The developer modifies his retro Nintendo to accept Bitcoin payments while playing Super Mario

As technology and the cryptocurrency business evolve, new ways to earn digital assets emerge, such as creating Bitcoin (BTC) while playing video games.

One programmer has modified his ancient Nintendo system to create the decentralized finance (DeFi) asset while playing Super Mario.

Christian Moss, developer and co-founder of Zebedee (ZBD), a Bitcoin-powered platform that enables developers to put money in their games and players to earn money by playing them, has improved his original Nintendo to accomplish just this, as he showed in a video published on January 23.

As Moss began playing Super Mario Bros. 3 on his Nintendo Entertainment System (NES) updated by Zebedee, the game delivered him 10 satoshis or ‘sats’ (the atomic unit of Bitcoin) whenever he collected a coin, as proven by the split-screen footage of the game and his phone payment notifications.

Considering that one Bitcoin is equivalent to 100 million satoshis (10 sats = 0.00000001 BTC or $0.002299 at press time), this would be a slow, but enjoyable, method to earn a lucrative quantity of the first digital asset, particularly if the game is a favourite.

In the video’s comments, Moss advised a fellow Bitcoin Gameboy developer on how to build the system, highlighting that sending sats using the Zebedee API would be simply provided with the game and could do basic HTTP queries.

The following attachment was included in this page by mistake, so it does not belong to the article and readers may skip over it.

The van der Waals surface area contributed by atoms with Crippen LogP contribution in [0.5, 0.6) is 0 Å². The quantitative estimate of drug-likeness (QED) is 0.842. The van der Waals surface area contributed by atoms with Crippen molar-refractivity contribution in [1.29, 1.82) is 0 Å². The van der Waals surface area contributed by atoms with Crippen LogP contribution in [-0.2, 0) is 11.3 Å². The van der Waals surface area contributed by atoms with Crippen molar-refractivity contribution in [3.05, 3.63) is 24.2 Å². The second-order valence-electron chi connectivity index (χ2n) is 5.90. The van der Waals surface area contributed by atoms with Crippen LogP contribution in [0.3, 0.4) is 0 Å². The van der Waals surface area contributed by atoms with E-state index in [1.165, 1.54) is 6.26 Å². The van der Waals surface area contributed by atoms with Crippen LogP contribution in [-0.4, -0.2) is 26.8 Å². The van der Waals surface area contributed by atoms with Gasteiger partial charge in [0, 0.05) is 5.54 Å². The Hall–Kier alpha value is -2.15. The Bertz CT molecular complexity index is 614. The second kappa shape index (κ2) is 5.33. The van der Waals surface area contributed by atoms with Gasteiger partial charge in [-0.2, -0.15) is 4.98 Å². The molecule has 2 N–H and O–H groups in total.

The developer also said that he will present his invention at the Bitcoin-only conference Advancing Bitcoin, which is scheduled for March 1-2 in London, and that he would publish a comprehensive tutorial for anybody interested in replicating his experiment.

Not for the first time has someone enabled a video game system to generate cryptocurrency. Finbold stated in late March 2021 that a pseudonymous YouTuber had modified his Nintendo Game Boy to mine Bitcoin despite being unable to locate an adequate graphics processing unit (GPU) in retailers.

His answer was to connect the Game Boy to a computer through the console’s link connection, which is often used for Pokémon trading and other purposes. The Raspberry Pi Pico enabled him to construct a USB adaptor from a connection cable. However, the gaming console was only able to generate 0.8 hashes per second.

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